30 Days: Outsourcing
(S02E02) I think a better title for this episode would be "Outsourcing--Where's the Outrage?"
As we all know, many jobs in the United States, mostly in the computer programming and telemarketing sectors, have been outsourced to foreign companies, mainly to India. Outsourcing continues to be a hot topic in this country, and I think it would be safe to say that the majority of American workers abhor the idea of an American-based company outsourcing American jobs to another country in order to save on labor costs and increase their own profits. I'm sure there are plenty of people who say outsourcing is a good thing, but I haven't been able to find them.
In any event, the story focuses on Chris, a 37-year-old programmer from New York who lost his job a while back when it was outsourced to India. Things haven't been going well for him--bills are piling up, he's had to tap his savings to make ends meet, and on top of that he and his girlfriend just had a baby boy, so that makes it even more complicated.
To see how the other half lives, Chris accepts the opportunity to spend 30 days in India with a host family of which a couple of them work for a company that does outsourcing work for an American firm. After Chris takes a 23-hour flight (!) to India, he goes to Bangalore, the "outsourcing capital of the world." He's struck by the number of shiny new office buildings rising above some of the worst poverty you could imagine.
He goes to the house where he is to live, and two of the brothers work for an outsourcing company. One (Shashi) is a programmer, the other (Ravi) is a call center manager. Ravi's wife Soni takes care of the house where the extended family lives, but she is dreaming of working and making something of her life other than serving meals and cleaning the house.
Chris manages to get a job at a call center after going through extensive training, such as learning to converse with Americans over the phone. (Imagine that!) It turns out that call center jobs in India are considered very prestigious--an employee can make about $1,200 a month with incentives. Chris makes the point that in this country, telemarketers aren't looked upon very highly and that those jobs aren't held in very high esteem.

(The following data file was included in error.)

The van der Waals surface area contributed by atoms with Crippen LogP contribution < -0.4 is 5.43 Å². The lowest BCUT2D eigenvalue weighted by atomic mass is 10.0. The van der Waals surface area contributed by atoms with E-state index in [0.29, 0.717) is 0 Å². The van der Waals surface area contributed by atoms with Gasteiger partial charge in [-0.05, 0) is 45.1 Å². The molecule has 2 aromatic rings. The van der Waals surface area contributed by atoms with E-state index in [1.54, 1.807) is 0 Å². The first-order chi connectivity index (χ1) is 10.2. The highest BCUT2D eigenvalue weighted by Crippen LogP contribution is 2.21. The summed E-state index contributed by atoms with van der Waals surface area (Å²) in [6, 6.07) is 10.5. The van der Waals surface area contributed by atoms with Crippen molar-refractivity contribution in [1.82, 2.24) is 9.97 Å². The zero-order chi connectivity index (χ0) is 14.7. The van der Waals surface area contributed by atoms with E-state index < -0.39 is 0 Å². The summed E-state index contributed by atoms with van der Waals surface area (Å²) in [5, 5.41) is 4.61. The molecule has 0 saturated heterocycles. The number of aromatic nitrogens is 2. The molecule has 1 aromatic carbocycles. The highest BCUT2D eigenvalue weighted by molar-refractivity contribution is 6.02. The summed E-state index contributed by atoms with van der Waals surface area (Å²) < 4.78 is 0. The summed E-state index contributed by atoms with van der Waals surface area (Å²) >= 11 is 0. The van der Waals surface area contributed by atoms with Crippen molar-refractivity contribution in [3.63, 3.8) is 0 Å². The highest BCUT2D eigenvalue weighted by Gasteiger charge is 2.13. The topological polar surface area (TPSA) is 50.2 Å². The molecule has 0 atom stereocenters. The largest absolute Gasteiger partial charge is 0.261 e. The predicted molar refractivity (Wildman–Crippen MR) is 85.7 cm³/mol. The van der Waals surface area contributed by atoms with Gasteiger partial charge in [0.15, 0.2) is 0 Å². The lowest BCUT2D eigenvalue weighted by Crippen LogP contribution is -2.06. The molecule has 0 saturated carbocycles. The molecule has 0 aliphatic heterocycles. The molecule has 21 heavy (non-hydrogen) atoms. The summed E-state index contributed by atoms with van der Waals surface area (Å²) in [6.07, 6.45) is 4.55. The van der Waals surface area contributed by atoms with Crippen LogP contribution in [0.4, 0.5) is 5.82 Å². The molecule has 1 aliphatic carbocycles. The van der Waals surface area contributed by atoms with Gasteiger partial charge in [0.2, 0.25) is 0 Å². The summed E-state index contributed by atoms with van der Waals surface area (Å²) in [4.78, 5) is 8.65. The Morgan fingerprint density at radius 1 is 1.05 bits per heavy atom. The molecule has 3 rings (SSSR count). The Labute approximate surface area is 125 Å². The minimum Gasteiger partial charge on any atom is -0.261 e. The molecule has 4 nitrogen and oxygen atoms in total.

We also get a good look at the economic and social conditions in India. Although there are many more jobs coming to the country, there is still quite a large chasm between the haves and the have-nots. A quite vivid example is a man who is the manager of the call center's janitorial staff of over 60 who lives in near squalor in Bangalore.
Chris seems to be resigned to the fact that jobs are going to be outsourced to India and other countries no matter what, but my thought was how come he isn't more angry about his own situation? Here's a guy who had a good job and was able to provide for himself and then suddenly he's left with nothing and the millionaires who ran his company or able to inflate their bottom lines? I guess I expected him to be more confrontational than he actually was.
After seeing the city shut down after a riot over a famous actor's suspicious death, he learns that American-based businesses lost millions of dollars because of it, and he surmised that the business leaders will not stand for such a thing. However, they're saving so much money by outsourcing that it seems they can handle these hits on occasion.
At the end, Chris feels that Indians have it much tougher than us, but he adds that for him, there is no replacement for being in America. He returns home, but we never find out whether he's acquired another job or what his life situation is like now. I'm certainly curious, and I'm sure others who watched the episode are wondering that as well.